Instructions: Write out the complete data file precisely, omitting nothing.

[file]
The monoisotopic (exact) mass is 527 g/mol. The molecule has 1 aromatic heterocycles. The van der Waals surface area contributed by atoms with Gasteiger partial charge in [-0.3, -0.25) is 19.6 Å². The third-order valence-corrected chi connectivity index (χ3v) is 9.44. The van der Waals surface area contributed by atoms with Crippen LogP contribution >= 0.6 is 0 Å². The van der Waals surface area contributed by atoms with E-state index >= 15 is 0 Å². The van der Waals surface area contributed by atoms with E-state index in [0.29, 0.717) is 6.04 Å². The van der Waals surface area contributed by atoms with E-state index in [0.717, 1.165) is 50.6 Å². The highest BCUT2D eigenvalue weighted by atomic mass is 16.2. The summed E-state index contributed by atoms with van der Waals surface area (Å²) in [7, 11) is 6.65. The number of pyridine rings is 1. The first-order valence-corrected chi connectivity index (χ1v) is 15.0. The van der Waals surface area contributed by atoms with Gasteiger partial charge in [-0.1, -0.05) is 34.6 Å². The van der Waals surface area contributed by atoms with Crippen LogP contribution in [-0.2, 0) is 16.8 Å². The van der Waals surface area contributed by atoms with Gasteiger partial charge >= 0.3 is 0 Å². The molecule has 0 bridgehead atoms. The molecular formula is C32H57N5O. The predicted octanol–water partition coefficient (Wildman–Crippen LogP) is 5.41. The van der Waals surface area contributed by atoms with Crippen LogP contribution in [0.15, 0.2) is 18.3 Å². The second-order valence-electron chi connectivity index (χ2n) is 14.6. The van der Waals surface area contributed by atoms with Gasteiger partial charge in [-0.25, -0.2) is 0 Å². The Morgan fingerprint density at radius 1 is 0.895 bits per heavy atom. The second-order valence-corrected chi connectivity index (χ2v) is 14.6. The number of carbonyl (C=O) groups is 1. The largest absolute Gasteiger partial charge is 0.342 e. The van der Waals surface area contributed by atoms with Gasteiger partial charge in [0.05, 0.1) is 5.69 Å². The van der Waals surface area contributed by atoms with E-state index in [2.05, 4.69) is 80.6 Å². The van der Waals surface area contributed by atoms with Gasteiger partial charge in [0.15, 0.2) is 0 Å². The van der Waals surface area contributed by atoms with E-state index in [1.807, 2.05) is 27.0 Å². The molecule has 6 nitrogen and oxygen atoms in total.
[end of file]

The monoisotopic (exact) mass is 527 g/mol. The molecule has 1 aromatic heterocycles. The van der Waals surface area contributed by atoms with Gasteiger partial charge in [-0.3, -0.25) is 19.6 Å². The third-order valence-corrected chi connectivity index (χ3v) is 9.44. The van der Waals surface area contributed by atoms with Crippen LogP contribution >= 0.6 is 0 Å². The van der Waals surface area contributed by atoms with E-state index >= 15 is 0 Å². The van der Waals surface area contributed by atoms with E-state index in [0.29, 0.717) is 6.04 Å². The van der Waals surface area contributed by atoms with E-state index in [0.717, 1.165) is 50.6 Å². The highest BCUT2D eigenvalue weighted by atomic mass is 16.2. The summed E-state index contributed by atoms with van der Waals surface area (Å²) in [7, 11) is 6.65. The number of pyridine rings is 1. The first-order valence-corrected chi connectivity index (χ1v) is 15.0. The van der Waals surface area contributed by atoms with Gasteiger partial charge in [-0.1, -0.05) is 34.6 Å². The van der Waals surface area contributed by atoms with Crippen LogP contribution in [-0.2, 0) is 16.8 Å². The van der Waals surface area contributed by atoms with Gasteiger partial charge >= 0.3 is 0 Å². The molecule has 0 bridgehead atoms. The molecular formula is C32H57N5O. The predicted octanol–water partition coefficient (Wildman–Crippen LogP) is 5.41. The van der Waals surface area contributed by atoms with Crippen LogP contribution in [0.15, 0.2) is 18.3 Å². The second-order valence-electron chi connectivity index (χ2n) is 14.6. The van der Waals surface area contributed by atoms with Gasteiger partial charge in [-0.25, -0.2) is 0 Å². The Morgan fingerprint density at radius 1 is 0.895 bits per heavy atom. The second-order valence-corrected chi connectivity index (χ2v) is 14.6. The number of carbonyl (C=O) groups is 1. The largest absolute Gasteiger partial charge is 0.342 e. The van der Waals surface area contributed by atoms with Gasteiger partial charge in [0.05, 0.1) is 5.69 Å². The van der Waals surface area contributed by atoms with E-state index in [2.05, 4.69) is 80.6 Å². The van der Waals surface area contributed by atoms with Gasteiger partial charge in [0.15, 0.2) is 0 Å². The van der Waals surface area contributed by atoms with E-state index in [1.807, 2.05) is 27.0 Å². The molecule has 6 nitrogen and oxygen atoms in total.